I stopped for a snack bar and to admire the view and spent a few minutes talking to a couple of blokes (Rob and Rich) from London who are also walking the path, but like the Dutch Ladies they are having their bags carried and are staying in guest houses.

IMG_2045

This is another lovely section of Exmoor forest which also includes Hollow Brook Falls, one of Britain’s tallest waterfalls, though sadly the 200 metre drop is over a 400 metre distance so it is not quite like Victoria Falls in Zimbabwe and Zambia ! it is still nice though.

IMG_2047

IMG_2046

Out of the forest, the view back along the coast is wonderful, just before dropping into Heddon Mouth. There was some quite tricky walking here and I am glad I had my poles. The path was quite narrow and where it was right on the cliff edge I was a wee bit nervous. I think if I did not have the pack on I would have run these sections with no worries at all. Well, maybe a small worry Smile

IMG_2048

The Hunters Inn is in Heddon Mouth, but about half a mile up the valley from the bridge, I met Rob and Rich, who decided to go there for lunch, but as I had food and was not keen to add any more miles I declined to join them and carried on going.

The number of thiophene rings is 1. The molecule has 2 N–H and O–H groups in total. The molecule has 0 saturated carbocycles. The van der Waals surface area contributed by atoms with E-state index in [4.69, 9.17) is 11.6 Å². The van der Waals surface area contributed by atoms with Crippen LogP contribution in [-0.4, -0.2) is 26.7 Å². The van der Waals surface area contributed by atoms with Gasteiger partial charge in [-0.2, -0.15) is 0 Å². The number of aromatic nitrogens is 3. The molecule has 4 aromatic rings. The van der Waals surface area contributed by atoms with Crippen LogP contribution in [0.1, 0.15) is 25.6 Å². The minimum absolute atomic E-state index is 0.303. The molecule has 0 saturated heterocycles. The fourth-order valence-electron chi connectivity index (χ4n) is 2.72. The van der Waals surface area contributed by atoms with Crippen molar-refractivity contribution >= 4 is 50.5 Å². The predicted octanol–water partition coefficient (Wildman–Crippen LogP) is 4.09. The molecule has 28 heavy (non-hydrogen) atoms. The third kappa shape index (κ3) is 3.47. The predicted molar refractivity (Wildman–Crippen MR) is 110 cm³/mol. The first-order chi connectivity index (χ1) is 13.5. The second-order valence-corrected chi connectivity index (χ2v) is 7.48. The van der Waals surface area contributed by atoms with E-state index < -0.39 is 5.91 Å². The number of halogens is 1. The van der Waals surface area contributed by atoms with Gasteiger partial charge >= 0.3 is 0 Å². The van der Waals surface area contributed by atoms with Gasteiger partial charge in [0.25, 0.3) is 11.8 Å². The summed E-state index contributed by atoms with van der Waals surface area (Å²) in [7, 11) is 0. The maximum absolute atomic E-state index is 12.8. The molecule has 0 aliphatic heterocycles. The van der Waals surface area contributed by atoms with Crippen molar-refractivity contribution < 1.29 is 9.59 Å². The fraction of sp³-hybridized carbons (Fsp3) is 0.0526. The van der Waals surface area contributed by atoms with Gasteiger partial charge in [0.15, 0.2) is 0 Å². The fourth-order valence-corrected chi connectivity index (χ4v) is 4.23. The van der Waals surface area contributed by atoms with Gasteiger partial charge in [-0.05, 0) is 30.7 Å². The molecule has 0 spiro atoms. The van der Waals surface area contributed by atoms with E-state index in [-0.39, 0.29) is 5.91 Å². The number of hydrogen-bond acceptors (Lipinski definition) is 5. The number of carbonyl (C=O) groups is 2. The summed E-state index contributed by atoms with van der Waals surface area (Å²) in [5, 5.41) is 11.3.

IMG_2050

The walk out was tough! The steepest section on the path so far, I was passed by a young couple on an afternoon walk, he was wearing jandals (flip-flops) on the rough and steep terrain. I thought he was mad ! The kindly took a picture of me from the top of the climb.

IMG_2056

I love the view back over the path I had walked down into Heddon Mouth.

IMG_2052

Though the view forward was less lovely… OK, it was lovely, but it also looked challenging!

IMG_2058

There was a long section of wonderful rolling cliff top walking from here, I stopped for lunch on the cliff tops and just sat and admired the view for a while, and tried to snap a photo of a hunting kite.

IMG_2059

The moors are really nice here, wild and scrubby and colourful, though ahead was the big climb of the day, the highest coastal cliff in the UK, Great Hangman, at 318 metres. I knew I had to drop down a way, only to walk back up it again. I pulled my pack on tighter, drank some water and carried on going.

IMG_2060

IMG_2061

I saw the most unusual thing here, and stupidly I did not sneak a photo. I was stopped as I walking by an English gent, who was heading to Hunters Inn for lunch. He was dressed semi-formally – better than I do for work – and he was pushing a bike.  Not a mountain bike either.  he was going to ride back to Combe Martin on the road.  I have no idea how he got the bike down the hill.  It was such a surreal experience.